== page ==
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  • A Tough Auto Market? Not If You're A Maserati Exec Friday, 21 Nov 2008 | 9:56 AM ET
    Red Ferrari

    Sales of many high-end luxury cars are bucking the trend of plummeting car sales, and their makers and industry watchers at the Los Angeles Auto Show this week are confident that they will weather the industry downturn just fine.

  • Where the Layoffs Are—Is Your Firm on the List? Friday, 21 Nov 2008 | 9:53 AM ET

    The latest job cuts  in the banking sector come amid an overall wave of layoffs across the United States as companies move to cut costs in the face of slackening demand and a general economic downturn.

  • Futures Rally but Fear Remains; Citi Gains Friday, 21 Nov 2008 | 8:10 AM ET

    U.S. stocks looked set for an end-of-week rally Friday with the Dow futures gaining around 200 points ahead of the open, but recent declines have left investors with little trust in upswings.

  • Market Insider: You Are Entering the Twilight Zone Thursday, 20 Nov 2008 | 10:08 PM ET

    The stock market is now officially in no man's land. Those were the words of one trader, but he certainly isn't alone in that view. Friday promises to be no less strange as options expire in equities, and credit markets continue to show new signs of frosting over.

  • S&P Plunges To 11-Year Low Thursday, 20 Nov 2008 | 5:53 PM ET

    Stocks plunged yet again on Thursday, sending the S&P 500 to its lowest level since 1997 – and completely erasing more than a decade of stock market gains.

  • Stocks Plunge, Leaving Dow Below 7600 Thursday, 20 Nov 2008 | 5:19 PM ET

    Stocks plunged Thursday as anxiety about the economy and the government's wheel-spinning on the auto bailout and TARP plagued the market throughout the day, culminating in a massive final hour selloff. The Dow ended below 7,600, a more than five-year low. The S&P closed at an 11 1/2-year low.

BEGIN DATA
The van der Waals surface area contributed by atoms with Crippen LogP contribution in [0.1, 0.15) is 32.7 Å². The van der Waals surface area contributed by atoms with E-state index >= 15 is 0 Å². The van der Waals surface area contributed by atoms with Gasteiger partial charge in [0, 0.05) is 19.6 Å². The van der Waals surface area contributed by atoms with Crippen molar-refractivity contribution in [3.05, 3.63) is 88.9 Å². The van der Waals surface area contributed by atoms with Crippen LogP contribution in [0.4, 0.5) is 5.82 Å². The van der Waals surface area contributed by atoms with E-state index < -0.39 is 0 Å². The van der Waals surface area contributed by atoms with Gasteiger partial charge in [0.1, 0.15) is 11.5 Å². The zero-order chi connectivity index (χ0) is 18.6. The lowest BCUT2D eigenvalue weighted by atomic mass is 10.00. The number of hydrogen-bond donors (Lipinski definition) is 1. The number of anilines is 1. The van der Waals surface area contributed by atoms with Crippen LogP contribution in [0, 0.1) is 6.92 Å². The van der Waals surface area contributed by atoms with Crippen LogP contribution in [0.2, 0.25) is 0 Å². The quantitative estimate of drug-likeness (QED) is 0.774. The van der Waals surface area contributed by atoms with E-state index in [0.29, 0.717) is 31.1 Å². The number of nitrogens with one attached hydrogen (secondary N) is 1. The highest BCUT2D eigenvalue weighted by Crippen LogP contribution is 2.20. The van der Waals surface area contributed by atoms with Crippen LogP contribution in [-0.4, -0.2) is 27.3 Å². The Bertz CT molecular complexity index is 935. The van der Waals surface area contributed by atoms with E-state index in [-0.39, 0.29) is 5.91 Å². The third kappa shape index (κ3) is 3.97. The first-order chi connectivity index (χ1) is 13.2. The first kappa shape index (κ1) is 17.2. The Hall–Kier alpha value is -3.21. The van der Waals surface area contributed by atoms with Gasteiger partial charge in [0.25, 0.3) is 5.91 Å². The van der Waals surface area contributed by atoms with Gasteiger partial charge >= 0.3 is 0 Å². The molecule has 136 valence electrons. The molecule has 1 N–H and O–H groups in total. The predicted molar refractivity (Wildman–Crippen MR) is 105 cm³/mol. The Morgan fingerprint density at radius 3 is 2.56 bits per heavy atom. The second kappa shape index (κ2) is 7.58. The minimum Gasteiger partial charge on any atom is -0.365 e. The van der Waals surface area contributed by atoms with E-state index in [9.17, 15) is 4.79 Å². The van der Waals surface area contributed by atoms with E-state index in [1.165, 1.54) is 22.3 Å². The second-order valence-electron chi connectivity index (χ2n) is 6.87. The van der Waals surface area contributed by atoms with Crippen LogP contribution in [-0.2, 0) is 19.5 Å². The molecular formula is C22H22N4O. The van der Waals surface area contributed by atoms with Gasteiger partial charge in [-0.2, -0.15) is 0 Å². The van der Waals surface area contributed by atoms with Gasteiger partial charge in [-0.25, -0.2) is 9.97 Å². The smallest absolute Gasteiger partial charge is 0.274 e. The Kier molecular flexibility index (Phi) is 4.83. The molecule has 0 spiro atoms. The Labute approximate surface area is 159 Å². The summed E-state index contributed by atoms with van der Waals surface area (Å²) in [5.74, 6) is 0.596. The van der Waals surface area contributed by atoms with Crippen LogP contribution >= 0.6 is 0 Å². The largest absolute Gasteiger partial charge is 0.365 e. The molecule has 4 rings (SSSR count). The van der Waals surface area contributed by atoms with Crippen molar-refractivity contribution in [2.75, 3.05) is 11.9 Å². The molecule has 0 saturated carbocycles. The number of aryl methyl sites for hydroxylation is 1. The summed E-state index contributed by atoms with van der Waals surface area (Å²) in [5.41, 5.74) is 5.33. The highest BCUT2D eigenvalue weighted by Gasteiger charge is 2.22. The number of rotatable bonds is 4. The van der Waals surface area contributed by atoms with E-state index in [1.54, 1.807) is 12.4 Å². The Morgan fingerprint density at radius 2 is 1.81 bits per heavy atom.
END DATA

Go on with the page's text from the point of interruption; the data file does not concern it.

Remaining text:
• Why This Was A Different Sell-Off Thursday, 20 Nov 2008 | 5:01 PM ET

    Volume was heavier; instead of a low volume, high volatility sell-off, this was an old fashioned high volume, high volatility sell-off; in other words, sellers materialized.

  • Where the Layoffs Are—Is Your Firm on the List? Thursday, 20 Nov 2008 | 3:22 PM ET

    The latest job cuts  in the banking sector come amid an overall wave of layoffs across the United States as companies move to cut costs in the face of slackening demand and a general economic downturn.

  • Which Senators Have Auto Plants in Their States? Thursday, 20 Nov 2008 | 2:23 PM ET

    As Capitol Hill wrestles with a bailout of the Big Three Detroit automakers, CNBC decided to look into the Senate representation of the U.S. automotive manufacturing base. What follows is a state-by-state compilation of auto plants:

  • Stock Markets Ascend with GM Bailout Hopes Thursday, 20 Nov 2008 | 2:11 PM ET

    After getting creamed yesterday, stocks opened down a couple hundred points this morning in what has become a truly dismal bear-market recession scenario. There were more bad numbers this morning on leading economic indicators that are sinking, a terrible manufacturing report from the Philly Fed index, and a big spike up in jobless claims.